A New Year Tradition
It’s a tradition here at Study Hacks to greet the New Year with ambitious resolutions. In 2008 I listed five habits students should resolve to avoid, including skipping classes and studying without a plan. By 2009 I could trust that my readers were beyond such basic mistakes, so I presented instead three advanced habits students should resolve to adopt: commit to full capture, use assignment folders, and finish major assignments early.
Now that 2010 looms, I want to continue the evolution of my New Year’s advice. This year, I want to throw caution to the wind and try to convince you to transform your student lifestyle. (Though this advice is college-specific, elements of it should resonate for a variety of situations, so it’s a worth a read for anyone who is feeling overworked or under-inspired.)
Specifically, I want you to make 2010 the year that you seriously consider radical simplicity…
I first introduced the concept of Radical Simplicity in March of 2008. At its core was a simple idea: schedule (much) less than you have time to complete. A student who embraces radical simplicity has abundant free time — he rarely feels rushed to get work done, and often luxuriates by immersing himself in assignments or serious recreation.
This concept became the foundation of my Zen Valedictorian philosophy and I later made it the first part of Study Hack’s three-part college student mantra: do less; do better; know why.
The advantages of Radical Simplicity are numerous, and include…
- Time affluence is a like a wonder drug. It eliminates stress. It increases happiness. It helps you engage the world and increases the chances that you’ll stumble into something interesting.
- Having the ability to immerse yourself (and therefore excel) in a small number of classes and activities will make you incredibly attractive to both grad schools and potential employers. In fact, it will make you more attractive than the overworked grind who juggles a double major and ten different clubs.
- Busy students rarely accomplish interesting and meaningful things.
- If you adopt the mindset that you’re suffering now for benefits later, it’s likely that you’ll live most of your life continuing to work toward a payoff that’s always just around the corner.
- And finally, keep in mind that as a student you have few responsibilities and no boss looking over your shoulder. It’s as good a time as any to experiment with lifestyle design.
What Does Radically Simplicity Look Like?
The following are case studies of real students who embraced this philosophy:
- Alice escaped a self-described “academic hell” by dropping her econ/business double major, quitting two time-consuming extracurriculars, and adopting a light course schedule.
- Tyler turned around his life as a burnt out grind by switching to a major that interested him, cutting out all but one of his extracurricular activities, and choosing balanced course loads.
- Scott discovered that his laundry list of activities wouldn’t help him get into law school, so he decided to adopt the focused lifestyle, and soon became a stand out on his way to an impressive career.
- Amy was about to lose her scholarship and was barely sleeping when she decided to adopt fixed-schedule productivity, deep-six pseudo-work, streamline her schedule, and commit to doing a few things really well.
How Can You Introduce Radical Simplicity into Your Life?
There’s no single right answer to realize this philosophy, but any or all of the following will certainly help:
- Adopt the rule of one.
- Take an activity vacation.
- Become a proponent of adventure studying.
- Slash your course schedule to the bare minimum that still allows you to graduate in four years (use AP credits if you got ’em), then focus on becoming an A* student.
- Use your new found free time to explore your world.
Life is short. 2010 is as good a time as any to take back control of your life.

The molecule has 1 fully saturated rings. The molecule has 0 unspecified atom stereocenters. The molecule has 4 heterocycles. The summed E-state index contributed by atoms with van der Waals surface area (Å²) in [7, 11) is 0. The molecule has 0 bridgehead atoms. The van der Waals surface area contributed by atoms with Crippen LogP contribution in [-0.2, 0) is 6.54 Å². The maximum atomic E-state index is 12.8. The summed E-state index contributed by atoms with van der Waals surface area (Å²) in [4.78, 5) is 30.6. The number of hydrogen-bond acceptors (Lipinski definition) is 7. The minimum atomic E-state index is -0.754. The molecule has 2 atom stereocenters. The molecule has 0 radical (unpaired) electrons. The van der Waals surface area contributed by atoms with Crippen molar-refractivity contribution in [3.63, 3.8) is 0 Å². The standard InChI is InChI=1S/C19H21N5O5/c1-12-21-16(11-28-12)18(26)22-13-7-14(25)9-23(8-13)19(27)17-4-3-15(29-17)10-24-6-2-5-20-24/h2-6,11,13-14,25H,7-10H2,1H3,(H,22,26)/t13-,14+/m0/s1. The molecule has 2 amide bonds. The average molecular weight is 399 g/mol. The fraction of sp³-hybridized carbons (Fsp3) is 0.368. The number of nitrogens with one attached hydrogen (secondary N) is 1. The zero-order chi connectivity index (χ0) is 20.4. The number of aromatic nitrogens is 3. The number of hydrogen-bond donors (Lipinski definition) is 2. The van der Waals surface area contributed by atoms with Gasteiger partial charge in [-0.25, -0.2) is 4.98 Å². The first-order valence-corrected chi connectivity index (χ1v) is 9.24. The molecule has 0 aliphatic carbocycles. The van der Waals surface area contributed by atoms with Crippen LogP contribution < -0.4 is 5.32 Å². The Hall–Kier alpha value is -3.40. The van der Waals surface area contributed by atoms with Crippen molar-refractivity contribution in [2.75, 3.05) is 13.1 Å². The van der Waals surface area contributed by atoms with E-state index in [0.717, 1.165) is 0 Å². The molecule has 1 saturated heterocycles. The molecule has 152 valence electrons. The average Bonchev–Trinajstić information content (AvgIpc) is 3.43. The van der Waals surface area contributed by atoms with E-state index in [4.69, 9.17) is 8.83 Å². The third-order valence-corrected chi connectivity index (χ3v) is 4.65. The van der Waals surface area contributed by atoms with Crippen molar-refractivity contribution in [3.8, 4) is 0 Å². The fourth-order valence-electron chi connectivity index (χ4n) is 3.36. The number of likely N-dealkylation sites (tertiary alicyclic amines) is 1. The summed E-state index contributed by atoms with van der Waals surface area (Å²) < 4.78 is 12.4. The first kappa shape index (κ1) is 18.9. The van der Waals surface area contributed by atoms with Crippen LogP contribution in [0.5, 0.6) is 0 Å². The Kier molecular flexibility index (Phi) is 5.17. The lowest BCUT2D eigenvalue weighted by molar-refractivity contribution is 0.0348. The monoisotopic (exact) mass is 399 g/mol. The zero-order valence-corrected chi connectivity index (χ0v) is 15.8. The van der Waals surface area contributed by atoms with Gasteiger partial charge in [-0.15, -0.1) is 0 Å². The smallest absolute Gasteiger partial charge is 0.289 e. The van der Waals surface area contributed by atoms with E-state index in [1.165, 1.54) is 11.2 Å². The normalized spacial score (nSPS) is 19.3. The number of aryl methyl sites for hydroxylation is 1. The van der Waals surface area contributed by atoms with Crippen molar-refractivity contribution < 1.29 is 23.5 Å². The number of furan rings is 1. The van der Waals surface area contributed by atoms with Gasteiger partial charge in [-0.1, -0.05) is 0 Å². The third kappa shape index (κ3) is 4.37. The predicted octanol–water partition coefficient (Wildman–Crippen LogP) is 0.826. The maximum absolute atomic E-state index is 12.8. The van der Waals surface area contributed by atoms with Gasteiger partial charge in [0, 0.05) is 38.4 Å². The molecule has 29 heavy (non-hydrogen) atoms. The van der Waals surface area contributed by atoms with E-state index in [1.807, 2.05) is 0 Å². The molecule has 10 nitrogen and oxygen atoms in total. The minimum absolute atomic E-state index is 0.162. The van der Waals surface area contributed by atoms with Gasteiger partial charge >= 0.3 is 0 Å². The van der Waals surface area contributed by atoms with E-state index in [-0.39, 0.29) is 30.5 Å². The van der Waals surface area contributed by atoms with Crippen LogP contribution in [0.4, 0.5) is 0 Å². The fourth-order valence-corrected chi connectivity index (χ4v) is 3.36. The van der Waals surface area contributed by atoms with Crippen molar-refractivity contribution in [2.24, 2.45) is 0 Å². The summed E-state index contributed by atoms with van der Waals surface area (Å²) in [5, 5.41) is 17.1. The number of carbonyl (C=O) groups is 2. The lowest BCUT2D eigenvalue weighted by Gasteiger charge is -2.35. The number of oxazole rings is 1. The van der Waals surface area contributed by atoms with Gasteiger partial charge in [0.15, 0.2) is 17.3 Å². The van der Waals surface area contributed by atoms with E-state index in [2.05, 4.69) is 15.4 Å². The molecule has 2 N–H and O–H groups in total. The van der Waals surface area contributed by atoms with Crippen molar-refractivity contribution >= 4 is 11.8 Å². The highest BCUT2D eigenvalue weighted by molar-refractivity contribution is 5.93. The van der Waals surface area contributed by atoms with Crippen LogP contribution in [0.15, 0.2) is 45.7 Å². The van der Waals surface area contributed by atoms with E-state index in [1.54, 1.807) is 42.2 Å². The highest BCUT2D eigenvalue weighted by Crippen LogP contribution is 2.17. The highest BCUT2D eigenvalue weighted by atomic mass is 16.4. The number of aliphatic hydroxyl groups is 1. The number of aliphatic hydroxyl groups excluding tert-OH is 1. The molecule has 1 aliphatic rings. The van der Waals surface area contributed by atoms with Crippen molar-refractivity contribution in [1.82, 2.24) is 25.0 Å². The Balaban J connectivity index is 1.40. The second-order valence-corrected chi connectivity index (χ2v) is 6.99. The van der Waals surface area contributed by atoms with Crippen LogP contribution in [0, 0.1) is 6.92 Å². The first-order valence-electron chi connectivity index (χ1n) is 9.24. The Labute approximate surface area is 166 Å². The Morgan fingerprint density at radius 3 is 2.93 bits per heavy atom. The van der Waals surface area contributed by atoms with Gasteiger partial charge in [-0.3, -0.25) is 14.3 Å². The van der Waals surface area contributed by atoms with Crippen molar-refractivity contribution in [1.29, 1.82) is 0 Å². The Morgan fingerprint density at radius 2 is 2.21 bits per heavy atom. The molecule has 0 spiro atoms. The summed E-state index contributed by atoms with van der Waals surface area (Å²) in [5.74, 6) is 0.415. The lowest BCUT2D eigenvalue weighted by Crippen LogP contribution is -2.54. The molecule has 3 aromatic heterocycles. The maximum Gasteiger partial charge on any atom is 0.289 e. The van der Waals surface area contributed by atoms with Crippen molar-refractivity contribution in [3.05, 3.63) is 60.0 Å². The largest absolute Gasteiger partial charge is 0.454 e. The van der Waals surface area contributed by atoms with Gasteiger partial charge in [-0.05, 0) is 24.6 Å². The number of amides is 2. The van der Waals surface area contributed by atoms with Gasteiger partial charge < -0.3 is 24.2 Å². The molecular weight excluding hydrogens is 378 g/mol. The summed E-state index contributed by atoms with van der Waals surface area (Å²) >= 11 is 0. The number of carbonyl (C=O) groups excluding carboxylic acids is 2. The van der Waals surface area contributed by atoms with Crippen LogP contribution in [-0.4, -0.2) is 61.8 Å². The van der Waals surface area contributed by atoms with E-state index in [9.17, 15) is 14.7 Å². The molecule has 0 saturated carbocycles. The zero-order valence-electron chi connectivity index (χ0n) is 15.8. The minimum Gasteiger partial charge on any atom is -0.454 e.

30 thoughts on “Resolve to Make 2010 a Year of Radical Simplicity”
Happy New Year, Cal. Thanks for maintaining a great blog and for putting thought into your posts.
Hey Cal, another amazing post. Thanks for taking the time to share encouraging words. Happy 2010!!!
I absolutely agree, Cal. My personal challenge is to get rid of old commitments and not take up new ones without much thought.
I, and I guess many other students, have previous commitments such as posts in various clubs and other extracurricular actiivites that run until the end of the year. One step towards radical simplicity is to let those commitments “run out” without loading up new ones that will block your potential for another year.
Looking back, I was a member of the organising committee for a major global conference, I did an internship with the Swiss government in Abu Dhabi for two months and grew my blog alongside. I believe that all three things were meaningful activities and I wouldn’t trade the experiences for the world, let alone the CV effect.
But my studies have suffered, and it’s time to regain focus for the final stretch of my degree.
Thank you so much for writing this blog! You’ve completely changed the way that I think about schoolwork. For once, I feel prepared to maintain my New Year’s resolution (this year, to work towards the Zen Valedictorian lifestyle) because of this site. I’m excited to go back to school and put everything I have learned to the test!
Have a Great 2010 Cal ^^!
It’s true if yo get great grades AND have lots of recreational activities to talk about grad schools will want you so badly. Love simplicity. It’s like they say, “Any fool can make someting more complicated, it takes a stroke of genius to simplify something”.
Thanks for a great 2009 of post Cal. But give us something new and juicy for the new year- you may have raised our expectations too high with all your great postings.
I am currently working on my Bachelor’s in Nutrition/Dietetics. I spent the last four years of college giving a satisfactory performance. Before I even discovered your Study Hacks website, I decided to spend an extra year to cut down the load of my courses. This past fall semester I took four classes, (as opposed to the normal six)and earned a 4.0. I don’t know how to explain what I felt. I felt that I will always be a C student and that I am not as intelligent as other students. My GPA could be much more impressive. I still have a desire to go to Pharmacy school after completing my bachelors. Now that I have confidence in myself…I wonder if I should focus on increasing my GPA in the next year and increase my chances of being admitted. What are your thoughts on this? Would you encourage a student like myself to do this?